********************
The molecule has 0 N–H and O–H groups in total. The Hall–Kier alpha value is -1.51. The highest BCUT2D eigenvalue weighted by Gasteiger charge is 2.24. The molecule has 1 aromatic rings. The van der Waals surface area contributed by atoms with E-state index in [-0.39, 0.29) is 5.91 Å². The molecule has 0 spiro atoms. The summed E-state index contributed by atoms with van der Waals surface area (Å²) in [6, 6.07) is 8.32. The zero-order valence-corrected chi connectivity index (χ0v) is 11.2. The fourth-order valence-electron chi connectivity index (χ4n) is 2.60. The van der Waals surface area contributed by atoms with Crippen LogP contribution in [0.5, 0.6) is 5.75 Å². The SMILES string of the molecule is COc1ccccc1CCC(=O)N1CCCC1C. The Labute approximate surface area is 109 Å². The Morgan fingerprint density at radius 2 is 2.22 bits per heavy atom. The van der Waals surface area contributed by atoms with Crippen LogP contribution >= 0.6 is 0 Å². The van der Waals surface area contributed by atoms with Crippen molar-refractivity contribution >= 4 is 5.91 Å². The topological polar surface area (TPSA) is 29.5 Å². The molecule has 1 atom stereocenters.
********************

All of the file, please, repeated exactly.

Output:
The molecule has 0 N–H and O–H groups in total. The Hall–Kier alpha value is -1.51. The highest BCUT2D eigenvalue weighted by Gasteiger charge is 2.24. The molecule has 1 aromatic rings. The van der Waals surface area contributed by atoms with E-state index in [-0.39, 0.29) is 5.91 Å². The molecule has 0 spiro atoms. The summed E-state index contributed by atoms with van der Waals surface area (Å²) in [6, 6.07) is 8.32. The zero-order valence-corrected chi connectivity index (χ0v) is 11.2. The fourth-order valence-electron chi connectivity index (χ4n) is 2.60. The van der Waals surface area contributed by atoms with Crippen LogP contribution in [0.5, 0.6) is 5.75 Å². The SMILES string of the molecule is COc1ccccc1CCC(=O)N1CCCC1C. The Labute approximate surface area is 109 Å². The Morgan fingerprint density at radius 2 is 2.22 bits per heavy atom. The van der Waals surface area contributed by atoms with Crippen LogP contribution >= 0.6 is 0 Å². The van der Waals surface area contributed by atoms with Crippen molar-refractivity contribution >= 4 is 5.91 Å². The topological polar surface area (TPSA) is 29.5 Å². The molecule has 1 atom stereocenters.